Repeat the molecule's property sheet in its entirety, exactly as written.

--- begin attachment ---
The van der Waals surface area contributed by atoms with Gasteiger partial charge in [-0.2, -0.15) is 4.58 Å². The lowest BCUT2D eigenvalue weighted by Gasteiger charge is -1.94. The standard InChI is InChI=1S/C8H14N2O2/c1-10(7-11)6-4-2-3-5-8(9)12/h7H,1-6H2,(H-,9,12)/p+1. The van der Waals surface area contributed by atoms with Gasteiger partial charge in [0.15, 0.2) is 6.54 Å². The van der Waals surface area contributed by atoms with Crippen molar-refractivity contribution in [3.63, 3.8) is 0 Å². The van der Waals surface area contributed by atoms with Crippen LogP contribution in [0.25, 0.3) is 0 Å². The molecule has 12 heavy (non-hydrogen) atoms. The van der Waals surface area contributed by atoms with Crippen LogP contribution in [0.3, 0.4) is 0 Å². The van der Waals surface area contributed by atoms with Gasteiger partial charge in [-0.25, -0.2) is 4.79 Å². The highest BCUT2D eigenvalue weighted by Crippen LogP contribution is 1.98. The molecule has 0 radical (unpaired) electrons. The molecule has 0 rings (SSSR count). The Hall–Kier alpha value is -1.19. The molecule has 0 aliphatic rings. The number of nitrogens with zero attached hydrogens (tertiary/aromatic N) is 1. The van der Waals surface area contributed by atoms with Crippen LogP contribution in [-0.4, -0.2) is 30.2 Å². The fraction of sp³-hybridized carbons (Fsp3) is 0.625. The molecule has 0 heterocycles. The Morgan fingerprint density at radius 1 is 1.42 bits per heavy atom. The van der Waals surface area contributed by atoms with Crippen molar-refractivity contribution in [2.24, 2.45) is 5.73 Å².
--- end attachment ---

The van der Waals surface area contributed by atoms with Gasteiger partial charge in [-0.2, -0.15) is 4.58 Å². The lowest BCUT2D eigenvalue weighted by Gasteiger charge is -1.94. The standard InChI is InChI=1S/C8H14N2O2/c1-10(7-11)6-4-2-3-5-8(9)12/h7H,1-6H2,(H-,9,12)/p+1. The van der Waals surface area contributed by atoms with Gasteiger partial charge in [0.15, 0.2) is 6.54 Å². The van der Waals surface area contributed by atoms with Crippen molar-refractivity contribution in [3.63, 3.8) is 0 Å². The van der Waals surface area contributed by atoms with Crippen LogP contribution in [0.25, 0.3) is 0 Å². The molecule has 12 heavy (non-hydrogen) atoms. The van der Waals surface area contributed by atoms with Crippen LogP contribution in [0.3, 0.4) is 0 Å². The van der Waals surface area contributed by atoms with Gasteiger partial charge in [-0.25, -0.2) is 4.79 Å². The highest BCUT2D eigenvalue weighted by Crippen LogP contribution is 1.98. The molecule has 0 radical (unpaired) electrons. The molecule has 0 rings (SSSR count). The Hall–Kier alpha value is -1.19. The molecule has 0 aliphatic rings. The number of nitrogens with zero attached hydrogens (tertiary/aromatic N) is 1. The van der Waals surface area contributed by atoms with Crippen LogP contribution in [-0.4, -0.2) is 30.2 Å². The fraction of sp³-hybridized carbons (Fsp3) is 0.625. The molecule has 0 heterocycles. The Morgan fingerprint density at radius 1 is 1.42 bits per heavy atom. The van der Waals surface area contributed by atoms with Crippen molar-refractivity contribution in [2.24, 2.45) is 5.73 Å².